Here in the Cairngorms National Park and specifically in Speyside, we are proud and privileged to have one of the UK’s most charismatic birds in our midst. Endangered and understandably illusive, the Capercaillie chooses the woods and forests of the National Park as it’s playground – breeding and nesting, deep amongst the trees and occasionally crashing out of forests, surprising the unwitting visitor and once again reminding those of us who live here that we are the incomers and others, such as the Capercaillie, have been here much, much longer.
It is little surprise then that seeing Capercaillie is often at, or near the top of, any list in a visitor’s pocket and people often have a multitude of questions around this incredible bird. As with any species there will be as many questions about Capercaillie as there are feathers on its back, but we will look for now at those raised most among the visitors we meet at Speyside Wildlife!
How do you pronounce the word Capercaillie and what does the word mean?
The name Capercaillie dates to the 16th century and is derived from the Scottish Gaelic words ‘Capull Coille’, literally meaning ‘Horse of the Wood’. The pronunciation of Capercaillie is ‘Kapper-kay-lee’.
Where do Capercaillie live and how can I see them?
Capercaillie are a non-migratory, sedentary species, preferring native pinewood with open canopy and a plentiful supply of plants on the forest floor, especially Blaeberries. They will also live in forestry plantations of Scots Pine, Larch and Spruce, scraping a hollow on the ground for nest building. The nest is lined with moss and feathers in which the hen will lay between five and eight eggs (cream coloured with red/brown markings). Capercaillie depend on this habitat for their survival and much work is being done through a range of partnerships to ensure their protection.
Regarding watching Capercaillie, please see our Speyside Wildlife Caper Watching Policy.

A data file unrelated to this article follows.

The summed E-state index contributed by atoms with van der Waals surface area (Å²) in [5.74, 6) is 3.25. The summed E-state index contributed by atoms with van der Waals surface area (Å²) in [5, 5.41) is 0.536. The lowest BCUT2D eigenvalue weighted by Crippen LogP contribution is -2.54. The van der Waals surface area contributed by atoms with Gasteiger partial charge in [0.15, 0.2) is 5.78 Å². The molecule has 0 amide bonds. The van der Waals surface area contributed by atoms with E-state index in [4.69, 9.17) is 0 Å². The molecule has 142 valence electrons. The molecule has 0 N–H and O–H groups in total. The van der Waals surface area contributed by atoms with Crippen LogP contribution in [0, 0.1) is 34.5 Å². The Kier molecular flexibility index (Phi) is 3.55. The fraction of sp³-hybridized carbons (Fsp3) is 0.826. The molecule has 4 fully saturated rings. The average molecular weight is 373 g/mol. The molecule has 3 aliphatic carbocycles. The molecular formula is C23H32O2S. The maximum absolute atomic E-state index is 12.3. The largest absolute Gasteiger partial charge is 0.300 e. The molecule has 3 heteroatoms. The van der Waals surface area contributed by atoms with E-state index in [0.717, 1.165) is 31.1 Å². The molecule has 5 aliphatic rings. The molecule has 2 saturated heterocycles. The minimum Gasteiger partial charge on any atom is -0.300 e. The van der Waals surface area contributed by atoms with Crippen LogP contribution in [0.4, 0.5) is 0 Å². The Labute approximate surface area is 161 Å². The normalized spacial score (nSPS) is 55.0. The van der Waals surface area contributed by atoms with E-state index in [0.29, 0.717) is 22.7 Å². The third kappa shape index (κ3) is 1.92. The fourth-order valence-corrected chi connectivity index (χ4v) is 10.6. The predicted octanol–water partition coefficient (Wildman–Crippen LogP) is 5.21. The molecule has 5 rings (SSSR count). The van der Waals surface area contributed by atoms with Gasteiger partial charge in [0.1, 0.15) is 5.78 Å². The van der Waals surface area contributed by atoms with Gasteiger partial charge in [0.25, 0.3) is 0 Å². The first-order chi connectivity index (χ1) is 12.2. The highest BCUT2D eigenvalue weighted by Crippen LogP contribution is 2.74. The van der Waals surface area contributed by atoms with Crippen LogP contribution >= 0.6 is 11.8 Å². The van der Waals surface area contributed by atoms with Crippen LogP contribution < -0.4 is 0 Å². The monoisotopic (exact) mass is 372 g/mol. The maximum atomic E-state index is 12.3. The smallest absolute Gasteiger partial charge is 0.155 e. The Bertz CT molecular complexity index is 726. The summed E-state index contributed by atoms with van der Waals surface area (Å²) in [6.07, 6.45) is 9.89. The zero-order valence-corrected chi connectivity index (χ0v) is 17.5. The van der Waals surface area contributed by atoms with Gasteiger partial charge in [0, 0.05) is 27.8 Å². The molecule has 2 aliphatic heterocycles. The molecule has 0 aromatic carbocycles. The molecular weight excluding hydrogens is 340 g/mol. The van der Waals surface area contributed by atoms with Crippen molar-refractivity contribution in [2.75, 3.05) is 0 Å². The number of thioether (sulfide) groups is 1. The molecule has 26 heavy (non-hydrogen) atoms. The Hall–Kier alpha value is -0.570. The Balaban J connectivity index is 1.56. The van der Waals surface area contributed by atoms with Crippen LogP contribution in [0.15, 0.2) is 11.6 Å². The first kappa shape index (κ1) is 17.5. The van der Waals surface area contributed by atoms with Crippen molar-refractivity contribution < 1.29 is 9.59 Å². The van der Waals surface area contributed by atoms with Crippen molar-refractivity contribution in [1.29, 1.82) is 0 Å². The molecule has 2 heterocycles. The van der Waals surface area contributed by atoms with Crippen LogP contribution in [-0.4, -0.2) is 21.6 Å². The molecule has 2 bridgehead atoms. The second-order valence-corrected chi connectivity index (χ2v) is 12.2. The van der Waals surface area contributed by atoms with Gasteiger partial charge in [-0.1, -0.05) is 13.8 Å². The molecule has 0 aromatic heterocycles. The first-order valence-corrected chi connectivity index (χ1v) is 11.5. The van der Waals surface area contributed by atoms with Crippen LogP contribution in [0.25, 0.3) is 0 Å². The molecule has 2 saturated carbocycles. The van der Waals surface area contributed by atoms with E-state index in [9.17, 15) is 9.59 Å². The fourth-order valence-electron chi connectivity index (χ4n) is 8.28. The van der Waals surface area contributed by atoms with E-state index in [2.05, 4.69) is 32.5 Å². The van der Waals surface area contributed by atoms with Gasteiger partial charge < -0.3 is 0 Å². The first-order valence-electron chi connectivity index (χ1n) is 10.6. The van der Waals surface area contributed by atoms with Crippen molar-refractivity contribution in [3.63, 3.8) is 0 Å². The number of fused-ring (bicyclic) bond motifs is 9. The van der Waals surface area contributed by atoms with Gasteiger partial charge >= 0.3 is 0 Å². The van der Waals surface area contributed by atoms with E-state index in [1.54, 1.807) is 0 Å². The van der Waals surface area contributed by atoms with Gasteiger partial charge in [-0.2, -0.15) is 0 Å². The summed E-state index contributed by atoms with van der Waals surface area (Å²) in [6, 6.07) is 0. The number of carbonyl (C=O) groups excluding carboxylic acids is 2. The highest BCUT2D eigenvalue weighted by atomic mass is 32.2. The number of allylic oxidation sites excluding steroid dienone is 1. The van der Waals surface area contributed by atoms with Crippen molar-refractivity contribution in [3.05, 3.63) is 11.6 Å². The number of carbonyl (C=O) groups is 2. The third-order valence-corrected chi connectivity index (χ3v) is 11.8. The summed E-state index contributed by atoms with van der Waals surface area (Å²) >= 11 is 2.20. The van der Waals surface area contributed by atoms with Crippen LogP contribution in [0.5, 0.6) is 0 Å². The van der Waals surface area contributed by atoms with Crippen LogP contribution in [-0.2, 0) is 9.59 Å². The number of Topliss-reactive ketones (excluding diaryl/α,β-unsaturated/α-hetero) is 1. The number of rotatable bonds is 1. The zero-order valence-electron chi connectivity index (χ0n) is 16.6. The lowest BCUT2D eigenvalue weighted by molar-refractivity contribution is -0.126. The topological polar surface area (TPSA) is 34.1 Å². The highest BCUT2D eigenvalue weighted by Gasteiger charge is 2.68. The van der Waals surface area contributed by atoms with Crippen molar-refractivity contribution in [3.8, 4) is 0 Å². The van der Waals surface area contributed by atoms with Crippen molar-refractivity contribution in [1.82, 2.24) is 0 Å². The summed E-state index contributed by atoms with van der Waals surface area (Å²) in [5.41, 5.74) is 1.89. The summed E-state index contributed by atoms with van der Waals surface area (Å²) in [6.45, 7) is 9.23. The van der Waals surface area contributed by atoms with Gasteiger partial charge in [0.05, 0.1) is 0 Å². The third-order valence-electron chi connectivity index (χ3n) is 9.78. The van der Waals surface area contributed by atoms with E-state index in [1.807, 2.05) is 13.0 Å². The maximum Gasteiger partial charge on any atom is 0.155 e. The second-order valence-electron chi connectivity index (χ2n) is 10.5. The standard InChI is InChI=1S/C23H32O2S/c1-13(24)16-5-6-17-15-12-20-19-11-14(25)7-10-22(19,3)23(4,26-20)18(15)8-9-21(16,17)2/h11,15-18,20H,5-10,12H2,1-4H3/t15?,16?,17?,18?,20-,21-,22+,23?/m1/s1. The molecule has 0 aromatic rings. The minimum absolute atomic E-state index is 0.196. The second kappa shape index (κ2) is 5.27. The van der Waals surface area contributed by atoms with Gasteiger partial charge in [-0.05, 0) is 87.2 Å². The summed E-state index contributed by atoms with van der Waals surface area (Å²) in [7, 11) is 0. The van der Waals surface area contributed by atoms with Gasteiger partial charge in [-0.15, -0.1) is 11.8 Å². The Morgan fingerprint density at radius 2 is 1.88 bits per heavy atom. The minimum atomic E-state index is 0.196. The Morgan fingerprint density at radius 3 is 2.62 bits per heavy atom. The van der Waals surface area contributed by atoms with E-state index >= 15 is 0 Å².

What do Capercaillie look like and how big are they?
Capercaillie are the largest Grouse on the planet! The male, is unsurprisingly, the larger of the two with the female being two thirds his size. From a distance the male appears black however, at closer range a dark blue shimmer can be seen on his throat, shiny dark green on his chest and wings and brown on his back. Red wattles above and around the eyes give the impression of eyebrows and add to the dramatic appearance of the cock of the species. His remarkable tail, when fanned out in display, shows white barring and provides the perfect backdrop for his raised head and hooked bill. The hen, remaining camouflaged to protect her young, is predominantly brown with brown, white and black barring. Males tend to weigh between 3.5kg and 5 kg, with the female weighing between 1.5kg and 2.5kg. These birds can measure between 60 – 78cm in height with a wingspan of 87 – 125cm
Can Capercaillie fly?
Capercaillie do fly and can occasionally be heard crashing through the branches of trees, with not much to see but a fleeting rush of something large and black. Males will seldom move more than 5km from where they hatch, hens average 11km. The birds are used to flying at speeds of up to 40mph, but this can cause problems when they are met by deer fences, which can cause serious injury and can often be fatal. Work is being carried out to address this issue, with wooden droppers or batons on the fences reducing fatalities by 64%.
What does a Capercaillie sound like?
It has been said that the sound of a Capercaillie is like the dripping of a tap, increasing in pace followed by the popping of a cork – a bizarre series of plopping, clicking and gurgling, however you may wish to listen and decide for yourself!
What do Capercaillie eat?
In spring and summer Capercaillie eat the berries, stems and leaves – all parts – of the Blaeberry plant, as well as other forest plants and the insects that live on these. The protein from these insects is vital to the well being of the chicks, who are reared where supply is (hopefully) plentiful. In winter the needles of the Scots Pine become the chosen food of the Capercaillie and in order to properly digest these, the bird must also ensure an intake of grit, so as to break down the needles to aid nutrient absorption.
Are Capercaillie protected?
Absolutely. Numbers are now dangerously low. In July 2017 it was estimated there were 1,114 individual Capercaillie in Scotland – a decline from 1,285 in 2011, with Strathspey holding around 83% of the remaining population. In the 1970s there were around 20,000! Habitat loss, poor climate at nesting times and flying into deer fences at the edge of forestry plantations are among reasons blamed for the decline, although there is growing evidence that human disturbance is causing the birds to avoid using large areas of forest which could otherwise be very suitable.
In spring when male Capercaillie are displaying, their lekking sites (the areas where they display) are protected by law, as are areas where there may be nesting birds or chicks. Dog owners understand that by law they must keep their dogs on short leads or close at heel at these times, as outlined in the Scottish Outdoor Access Code. Rogue Capercaillies (birds that become aggressive during the displaying season) have been known to attack humans, so it is safer for us, as well as the birds, that we adhere to guidelines!